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Olympus TG-2: expensive solution for the outdoorsman
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Matthew Naylor

Locale: Mid-Atlantic
Olympus TG-2: expensive solution for the outdoorsman on 03/10/2013 13:01:34 MDT Print View

Hey folks
I just received the Olympus TG-2 in the mail this week, and splurged on the two lenses as well (teleconverter and fisheye). I posted my review on Amazon here:

Short summary? It's as good as most affordable point and shoot cameras, but not on the same level as the cream of the crop (like Panasonic LX7 and Sony RX100) or mirrorless camera systems. Yet it's way more expensive than equivalent quality cameras... all that cash is going into making it waterproof, dustproof, and tough. I would plan on keeping this directly attached to my backpack strap at all times, even in torrential downpours and crossing rivers and dusty trails, to catch the shots that I never would have considered otherwise (or those that are too quick to ready a well-protected sensitive camera). The option of expansion lenses is expensive, but opens up some extra creative expression not available to any cameras of comparable quality.

I don't have details about battery life yet. The TG-2 has an aperture priority mode, and better macro features compared to the TG-1.

Here are some weights for the gram-conscious: (in ounces)
TG-2 camera+battery: 8 1/2
teleconverter: 3 1/2
fisheye 5 1/4
cable (proprietary, not standard usb): 1 5/8
Li-90B battery: 7/8

Note: If you use a StickPic, the fisheye weight is precarious; the ring has a tendency to slip. But it's still doable.

Also worthy of consideration once it comes out: Pentax WG-3, which will have a 16MP sensor, but other differences.

Rick M
(rmjapan) - F

Locale: London, UK
Re: Olympus TG-2: expensive solution for the outdoorsman on 03/10/2013 16:41:49 MDT Print View

Hi Matt, I have been using the TG-1 since last July. I also have both converter lenses, a CP filter, and the 40m underwater case.

I agree the main advantage of this type of cameras is the increased opportunities for creativity and perspective and for our hiking purposes, the GPS/manometer functions. I would caution that while the camera is certainly "tough" the rear LCD monitor is still susceptible to scratching and abrasion, particularly if you let it swing free from a packstrap. Best to store it in some type of neoprene sock.

As for the Aperture Priority mode, I think you will find it of limited use since the lens zooms and its focal length governs the maximum aperture size in most scenarios. And since the sensor is small, there really is not much affect on out of focus bokeh in portraits. Actually, I suspect Aperture mode functions just like the Low Light mode setting from the TG-1 which also has the super macro-mode, but buried in the soft menu.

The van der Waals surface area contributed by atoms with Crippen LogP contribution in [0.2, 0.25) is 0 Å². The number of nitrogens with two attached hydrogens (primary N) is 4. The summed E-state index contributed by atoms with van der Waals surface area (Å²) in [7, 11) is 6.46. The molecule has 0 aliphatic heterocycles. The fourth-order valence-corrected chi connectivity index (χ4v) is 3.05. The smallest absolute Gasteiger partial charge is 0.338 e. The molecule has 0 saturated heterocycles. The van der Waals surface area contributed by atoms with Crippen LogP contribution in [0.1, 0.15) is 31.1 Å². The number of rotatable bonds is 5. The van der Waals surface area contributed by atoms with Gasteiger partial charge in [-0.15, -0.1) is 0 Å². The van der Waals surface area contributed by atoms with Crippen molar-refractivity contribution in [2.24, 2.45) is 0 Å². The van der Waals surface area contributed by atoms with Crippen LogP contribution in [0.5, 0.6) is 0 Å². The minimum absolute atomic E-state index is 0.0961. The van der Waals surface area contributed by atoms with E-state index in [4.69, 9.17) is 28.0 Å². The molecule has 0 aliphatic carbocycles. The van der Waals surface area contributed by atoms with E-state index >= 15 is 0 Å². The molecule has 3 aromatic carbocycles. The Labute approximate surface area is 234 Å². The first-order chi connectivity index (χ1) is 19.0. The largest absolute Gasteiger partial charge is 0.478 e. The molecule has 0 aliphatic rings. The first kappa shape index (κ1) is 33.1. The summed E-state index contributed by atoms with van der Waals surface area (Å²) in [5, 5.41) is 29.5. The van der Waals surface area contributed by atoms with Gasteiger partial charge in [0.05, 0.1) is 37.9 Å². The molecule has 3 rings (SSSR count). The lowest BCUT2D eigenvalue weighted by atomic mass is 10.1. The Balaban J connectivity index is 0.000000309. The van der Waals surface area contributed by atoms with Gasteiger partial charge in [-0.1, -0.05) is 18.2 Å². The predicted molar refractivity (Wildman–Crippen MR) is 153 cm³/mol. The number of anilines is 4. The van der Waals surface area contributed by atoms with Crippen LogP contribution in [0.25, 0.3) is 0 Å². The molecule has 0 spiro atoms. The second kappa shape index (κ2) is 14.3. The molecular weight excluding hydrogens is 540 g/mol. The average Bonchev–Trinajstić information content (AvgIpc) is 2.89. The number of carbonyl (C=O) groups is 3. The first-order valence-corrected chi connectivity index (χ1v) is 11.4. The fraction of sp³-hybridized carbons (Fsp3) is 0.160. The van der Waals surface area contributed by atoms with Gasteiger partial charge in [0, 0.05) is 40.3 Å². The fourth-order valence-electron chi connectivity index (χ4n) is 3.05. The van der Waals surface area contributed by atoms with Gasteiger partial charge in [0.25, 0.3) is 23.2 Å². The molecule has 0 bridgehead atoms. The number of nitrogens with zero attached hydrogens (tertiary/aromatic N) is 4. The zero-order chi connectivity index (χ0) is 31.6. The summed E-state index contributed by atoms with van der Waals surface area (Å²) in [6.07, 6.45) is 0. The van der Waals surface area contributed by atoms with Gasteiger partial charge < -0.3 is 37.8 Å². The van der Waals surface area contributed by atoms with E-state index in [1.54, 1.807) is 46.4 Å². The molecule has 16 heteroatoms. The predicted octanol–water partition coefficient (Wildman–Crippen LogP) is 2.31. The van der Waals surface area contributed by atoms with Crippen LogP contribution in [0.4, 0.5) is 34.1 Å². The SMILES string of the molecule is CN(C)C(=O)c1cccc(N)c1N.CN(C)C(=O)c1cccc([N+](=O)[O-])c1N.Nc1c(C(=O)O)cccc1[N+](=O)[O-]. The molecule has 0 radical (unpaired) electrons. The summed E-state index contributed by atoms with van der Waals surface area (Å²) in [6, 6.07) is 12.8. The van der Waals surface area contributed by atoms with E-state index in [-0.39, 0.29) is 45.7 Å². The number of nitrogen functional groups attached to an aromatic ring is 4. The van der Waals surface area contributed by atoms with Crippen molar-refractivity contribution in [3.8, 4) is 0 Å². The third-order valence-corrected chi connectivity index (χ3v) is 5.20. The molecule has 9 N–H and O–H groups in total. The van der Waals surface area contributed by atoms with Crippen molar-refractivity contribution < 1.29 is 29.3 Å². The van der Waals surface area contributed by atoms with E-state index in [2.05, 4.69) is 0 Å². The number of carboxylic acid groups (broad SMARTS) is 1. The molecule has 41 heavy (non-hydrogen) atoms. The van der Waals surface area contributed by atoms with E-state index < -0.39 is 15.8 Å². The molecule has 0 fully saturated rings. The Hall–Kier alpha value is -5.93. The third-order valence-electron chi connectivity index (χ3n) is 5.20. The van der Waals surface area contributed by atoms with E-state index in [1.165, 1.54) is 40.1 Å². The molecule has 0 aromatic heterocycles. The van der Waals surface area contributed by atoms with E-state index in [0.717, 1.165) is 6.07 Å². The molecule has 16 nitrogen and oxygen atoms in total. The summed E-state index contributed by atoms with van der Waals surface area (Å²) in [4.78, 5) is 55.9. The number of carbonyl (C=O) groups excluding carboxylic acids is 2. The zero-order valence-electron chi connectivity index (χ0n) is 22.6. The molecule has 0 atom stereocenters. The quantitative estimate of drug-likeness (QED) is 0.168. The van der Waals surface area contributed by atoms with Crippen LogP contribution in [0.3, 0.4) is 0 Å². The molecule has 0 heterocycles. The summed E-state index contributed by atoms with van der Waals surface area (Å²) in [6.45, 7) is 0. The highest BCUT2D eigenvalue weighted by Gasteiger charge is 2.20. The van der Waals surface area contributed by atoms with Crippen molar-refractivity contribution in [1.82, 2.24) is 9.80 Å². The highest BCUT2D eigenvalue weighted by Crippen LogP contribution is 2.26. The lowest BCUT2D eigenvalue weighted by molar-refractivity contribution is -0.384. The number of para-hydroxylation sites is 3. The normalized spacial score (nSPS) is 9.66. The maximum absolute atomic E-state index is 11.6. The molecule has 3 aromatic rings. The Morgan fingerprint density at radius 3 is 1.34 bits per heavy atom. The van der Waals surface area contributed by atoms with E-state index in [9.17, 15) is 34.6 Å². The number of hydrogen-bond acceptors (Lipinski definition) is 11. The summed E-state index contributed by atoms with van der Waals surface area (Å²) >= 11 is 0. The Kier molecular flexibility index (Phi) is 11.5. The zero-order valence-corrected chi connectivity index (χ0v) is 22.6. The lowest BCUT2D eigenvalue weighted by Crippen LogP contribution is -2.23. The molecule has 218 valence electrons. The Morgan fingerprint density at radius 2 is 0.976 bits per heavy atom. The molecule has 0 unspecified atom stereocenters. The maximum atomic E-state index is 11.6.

In my experience, battery life is actually quite good (maybe best in class?) if you don't shoot a lot of video and keep the GPS tracking turned off. Still, having an extra battery is a wise investment.

Matthew Naylor

Locale: Mid-Atlantic
Re: Re: Olympus TG-2: expensive solution for the outdoorsman on 03/10/2013 20:33:58 MDT Print View

On the aperture mode, perhaps you're right. I did read some professional reviews that were excited to see the aperture mode included, since they had seen the TG-1 processor decide to lower the f-stop in certain situations, when they didn't think that was necessary. But I took a shot in aperture-priority this morning, and yes, there was so much light that the ISO could not be lowered enough to compensate; the photo was washed out. Maybe not super helpful in most outdoor scenarios.

Considering that you have the CP filter; does that cause any vignetting on the lens? I was thinking about getting one...

Matthew Naylor

Locale: Mid-Atlantic
Re: Re: Olympus TG-2: expensive solution for the outdoorsman on 03/10/2013 20:35:38 MDT Print View

Also, what is your carrying case solution? I've been browsing Amazon for some sort of light belt / pack-strap case that would accommodate storing the camera with or without attached lenses. Same thing with unused lenses?

Rick M
(rmjapan) - F

Locale: London, UK
Re: Re: Re: Olympus TG-2: expensive solution for the outdoorsman on 03/10/2013 22:37:12 MDT Print View